Insurance prices raised for pregnant women
I had a very similar experience with my health insurance coverage in Dubai as Ms Nastassia Laurusiuk, who wrote about in Letters to the editor (‘Letter to the editor: Not happy with health coverage’, Gulf News, February 22). Despite paying around Dh12,000 per year, over the past two years, for very comprehensive health insurance that included maternity coverage as per the law, I was very surprised to find that when my policy was up for renewal this month with the new annual rate being more than Dh20,000! The explanation from the insurer was, it was going up because of my current pregnancy. What is the point of paying for maternity coverage when you do not need it if the insurance company will simply charge you a huge increase once they know you will actually utilise it? The insurance companies know your hands are tied in these situations since getting a new policy is almost out of the question because of your “pre-existing” condition of pregnancy. It severely limits your choice of plans or makes other options just as costly even with reduced coverage limits!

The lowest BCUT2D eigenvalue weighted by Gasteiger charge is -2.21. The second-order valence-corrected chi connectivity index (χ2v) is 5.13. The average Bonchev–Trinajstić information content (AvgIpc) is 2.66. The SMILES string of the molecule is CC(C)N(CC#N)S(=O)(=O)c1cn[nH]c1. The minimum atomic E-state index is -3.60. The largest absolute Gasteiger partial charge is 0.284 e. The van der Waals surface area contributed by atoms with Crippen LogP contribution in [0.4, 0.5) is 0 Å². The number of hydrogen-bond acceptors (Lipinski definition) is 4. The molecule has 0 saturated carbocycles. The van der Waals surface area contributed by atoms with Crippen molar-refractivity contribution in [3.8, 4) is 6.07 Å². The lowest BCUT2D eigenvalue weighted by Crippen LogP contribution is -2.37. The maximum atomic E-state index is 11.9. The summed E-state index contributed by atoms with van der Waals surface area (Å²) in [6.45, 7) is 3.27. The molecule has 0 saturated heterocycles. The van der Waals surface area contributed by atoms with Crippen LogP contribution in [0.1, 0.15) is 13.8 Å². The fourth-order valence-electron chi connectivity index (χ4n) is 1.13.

I guess we should all plan our pregnancies to fall within the 12 months of our current policy before they can raise the rates? Since this is not practical, I hope the authorities will consider implementing rules regarding how much of an increase an insurer can implement per year when you are only making use of something that was supposedly offered in the first place.